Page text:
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Russia's Arctic 'sea grab'

Russia is expected within months to claim to the United Nations its right to annex about 380,000 square miles of the Arctic.

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"Interest is growing in the region, as it becomes obvious that new economic possibilities will open up as more of the icecap melts with each successive summer," says Alexander Konovalov, president of the independent Institute of Strategic Assessments in Moscow. "But time is running out to make an orderly division of the territories."

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Russia and Norway recently ended a 44-year dispute over division of the Barents Sea, which borders the Arctic Ocean, in a bargain that could set a prece­dent for an Arctic deal. Under that treaty, the two countries will split a 67,500 square mile area, thought to contain 7 billion tons of oil and gas, and open it up for joint exploration.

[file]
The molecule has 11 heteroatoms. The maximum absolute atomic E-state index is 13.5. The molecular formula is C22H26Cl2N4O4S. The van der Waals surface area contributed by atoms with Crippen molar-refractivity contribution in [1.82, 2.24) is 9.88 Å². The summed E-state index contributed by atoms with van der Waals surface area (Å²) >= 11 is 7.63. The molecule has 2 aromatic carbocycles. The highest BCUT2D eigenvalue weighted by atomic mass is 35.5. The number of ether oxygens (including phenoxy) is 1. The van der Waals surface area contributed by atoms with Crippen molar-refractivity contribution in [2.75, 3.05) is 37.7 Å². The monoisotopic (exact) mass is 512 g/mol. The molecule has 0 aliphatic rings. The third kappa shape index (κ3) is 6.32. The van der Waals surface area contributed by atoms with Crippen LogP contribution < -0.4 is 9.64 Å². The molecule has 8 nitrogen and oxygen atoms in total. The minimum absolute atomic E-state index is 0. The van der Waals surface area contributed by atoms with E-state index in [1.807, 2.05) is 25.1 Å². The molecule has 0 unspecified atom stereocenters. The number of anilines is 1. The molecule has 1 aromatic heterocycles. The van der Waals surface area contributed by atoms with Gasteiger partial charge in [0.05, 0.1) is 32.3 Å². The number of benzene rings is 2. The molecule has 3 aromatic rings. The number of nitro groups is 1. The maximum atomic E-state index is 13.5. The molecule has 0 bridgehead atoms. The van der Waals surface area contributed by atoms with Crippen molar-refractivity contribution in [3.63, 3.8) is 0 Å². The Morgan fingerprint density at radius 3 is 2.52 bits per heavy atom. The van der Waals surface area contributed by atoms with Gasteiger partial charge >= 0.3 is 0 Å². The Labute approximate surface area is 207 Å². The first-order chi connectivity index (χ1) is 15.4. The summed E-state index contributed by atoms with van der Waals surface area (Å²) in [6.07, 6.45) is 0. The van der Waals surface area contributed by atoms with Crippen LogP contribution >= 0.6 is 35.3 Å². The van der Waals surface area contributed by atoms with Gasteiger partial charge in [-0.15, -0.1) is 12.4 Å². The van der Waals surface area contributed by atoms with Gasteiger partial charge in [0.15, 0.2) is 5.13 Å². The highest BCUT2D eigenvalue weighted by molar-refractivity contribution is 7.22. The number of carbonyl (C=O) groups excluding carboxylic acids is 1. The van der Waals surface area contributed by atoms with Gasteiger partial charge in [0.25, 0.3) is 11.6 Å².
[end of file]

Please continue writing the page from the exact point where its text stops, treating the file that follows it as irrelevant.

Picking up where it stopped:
"The UN commission will soon receive the claims of Russia and Canada, but it's unlikely to come to any decision without agreement among the countries involved," says Vassily Sokolov, an expert with the official Institute of USA-Canada Studies in Moscow. "The truth is that Canada and Russia have a lot of common interests here, and we should be able to come to an equitable arrangement, but we belong to different clubs. Canada's in NATO, and we're not, and that makes it difficult to cut a deal between Moscow and Ottawa based on our common interests."

The real threat perceived by the big Arctic states may not be each other but the chance that other countries will press for claims, say experts. "There are 20 other countries that have already expressed an interest," says Mr. Sokolov, who notes that at a May Arctic Council meeting, members blocked several nonnorthern states – including China, Japan, South Korea, and the European Union – from becoming "permanent observers" in the group.

Canada even rebuffed NATO's offer to help it defend its Arctic interests against Russia. According to a US diplomatic cable published in June by WikiLeaks, Canada is not only concerned that having NATO in the Arctic would exacerbate simmering tensions with Russia but Canadian Prime Minister Stephen Harper fretted it might give non-Arctic states influence in a part of the world where "they don't belong."

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